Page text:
Setting Up Speakers In Your Home Theater

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The main thing you want to accomplish in a home theater is to create a place where it feels like you are watching a movie in a real movie theater. There are different ways to accomplish that, depending largely on how much money you have to spend on it, and what features are most important to you. A good home theater, however, should have a multiple speaker surround sound system driven by an audio - video receiver, and a variety of high-quality audio sources, among other things.

All your audio components are routed through your audio/video receiver, which typically serves as your control center. It decodes the surround-sound information and routes the sound to your speakers. Your audio/video receiver should have enough inputs and outputs to handle all the equipment you will use it with, as well as optional inputs in case you want to add a future device like a satellite radio module or an iPod.

One of the most important components of your home theater system is your speakers. It is only sensible to listen to speakers before you buy them. Good speakers should have a neutral tonal balance (i.e. they don't exaggerate or suppress any particular tonal frequencies but instead faithfully reproduce the originally intended sound), and a full range of sound (i.e. they don't lose information at the extreme frequencies but instead cover all, or nearly all, of the audio spectrum). They should have clarity, transparency, and detail of sounds (i.e. they provide small delicate details but their sound does not have an unnatural, hard edge); they should be dynamic (i.e. they should handle loud moments well but also catch the finer points of your audio), and should provide believable three dimensional soundscapes that place musicians in specific locations. Your subwoofer should produce a bass sound that is clear, powerful, and deeply extended, and should also blend seamlessly with the rest of your speaker system. You want to choose speakers that can handle the power generated by you’re A/V receiver and that look attractive, or at least blend in, in your living room.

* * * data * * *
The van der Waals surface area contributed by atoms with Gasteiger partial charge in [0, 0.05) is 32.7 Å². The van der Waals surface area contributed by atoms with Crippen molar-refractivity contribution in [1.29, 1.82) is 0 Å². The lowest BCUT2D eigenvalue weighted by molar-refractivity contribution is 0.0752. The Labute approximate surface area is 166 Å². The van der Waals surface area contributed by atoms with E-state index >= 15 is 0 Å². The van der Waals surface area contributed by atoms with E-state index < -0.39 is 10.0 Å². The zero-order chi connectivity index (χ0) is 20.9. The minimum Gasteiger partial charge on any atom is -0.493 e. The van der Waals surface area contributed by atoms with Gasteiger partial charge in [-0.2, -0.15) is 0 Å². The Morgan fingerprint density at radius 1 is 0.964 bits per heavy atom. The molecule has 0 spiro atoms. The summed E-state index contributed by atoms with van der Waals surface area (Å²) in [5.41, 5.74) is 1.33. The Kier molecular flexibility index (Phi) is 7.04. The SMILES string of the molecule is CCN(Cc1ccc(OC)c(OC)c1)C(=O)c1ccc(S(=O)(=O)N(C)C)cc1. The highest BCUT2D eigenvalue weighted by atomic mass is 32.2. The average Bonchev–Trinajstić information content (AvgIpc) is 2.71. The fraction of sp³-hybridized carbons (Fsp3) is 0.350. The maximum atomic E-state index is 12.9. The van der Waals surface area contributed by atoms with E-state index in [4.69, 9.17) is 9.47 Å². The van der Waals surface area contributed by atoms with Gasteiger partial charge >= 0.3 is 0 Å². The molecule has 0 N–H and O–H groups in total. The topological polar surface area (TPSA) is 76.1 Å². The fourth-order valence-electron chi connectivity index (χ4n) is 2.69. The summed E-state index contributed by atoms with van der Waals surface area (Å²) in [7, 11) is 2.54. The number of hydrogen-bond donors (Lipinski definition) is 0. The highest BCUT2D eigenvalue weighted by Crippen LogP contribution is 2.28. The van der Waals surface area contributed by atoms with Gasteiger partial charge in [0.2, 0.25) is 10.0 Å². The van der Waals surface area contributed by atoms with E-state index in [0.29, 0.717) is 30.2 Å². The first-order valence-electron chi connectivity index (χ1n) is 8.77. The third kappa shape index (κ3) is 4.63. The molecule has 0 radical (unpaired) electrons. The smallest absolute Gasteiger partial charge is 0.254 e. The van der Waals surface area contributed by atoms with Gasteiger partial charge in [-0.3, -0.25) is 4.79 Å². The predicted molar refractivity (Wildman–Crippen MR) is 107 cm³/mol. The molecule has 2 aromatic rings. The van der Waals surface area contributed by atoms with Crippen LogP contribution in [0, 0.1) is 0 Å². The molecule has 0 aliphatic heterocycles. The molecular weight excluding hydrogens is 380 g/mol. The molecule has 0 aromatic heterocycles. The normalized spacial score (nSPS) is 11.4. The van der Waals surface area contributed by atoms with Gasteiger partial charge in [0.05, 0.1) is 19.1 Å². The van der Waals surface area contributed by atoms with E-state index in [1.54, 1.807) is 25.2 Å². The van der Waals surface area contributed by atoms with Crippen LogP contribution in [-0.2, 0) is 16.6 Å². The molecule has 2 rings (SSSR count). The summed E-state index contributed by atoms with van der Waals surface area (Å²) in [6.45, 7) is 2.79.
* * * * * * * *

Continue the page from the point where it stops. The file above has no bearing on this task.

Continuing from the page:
There are several choices as to how you set up your speakers. Should your speakers be in the wall, on the wall, or freestanding? Considerations include asking yourself how important is it that your speakers be unobtrusive (if considering in-the-wall speakers), or complement the appearance of your flat-panel display (if considering on-the-wall speakers), and what concessions you would have to make to fit freestanding speakers in your room and do they outweigh the sound benefits of freestanding speakers.

How should you configure your speakers. There are several kinds of surround sound systems to choose from. There is Dolby Surround 4.0 with front left, front right, center and mono surround channels. There is Dolby Digital 5.1, typically the base format now, with front left and right, center, left and right surround, and low frequency effects channels. Dolby Digital EX is a 6.1 system but can be reproduced with 5.1, 6.1, or 7.1 speaker systems. 6.1 systems have three surround sound speakers, one is directly behind the seating area, which is not practical if the seats are against the back wall. With 7.1 speakers systems, you have 2 back surround speakers behind the speaking area and this usually does sound better.

There are many choices and considerations when considering how you will create a home theater that feels like you are watching a movie in a real theater. How you choose, set up and configure your speakers is one of the most important aspects of your home theater system.

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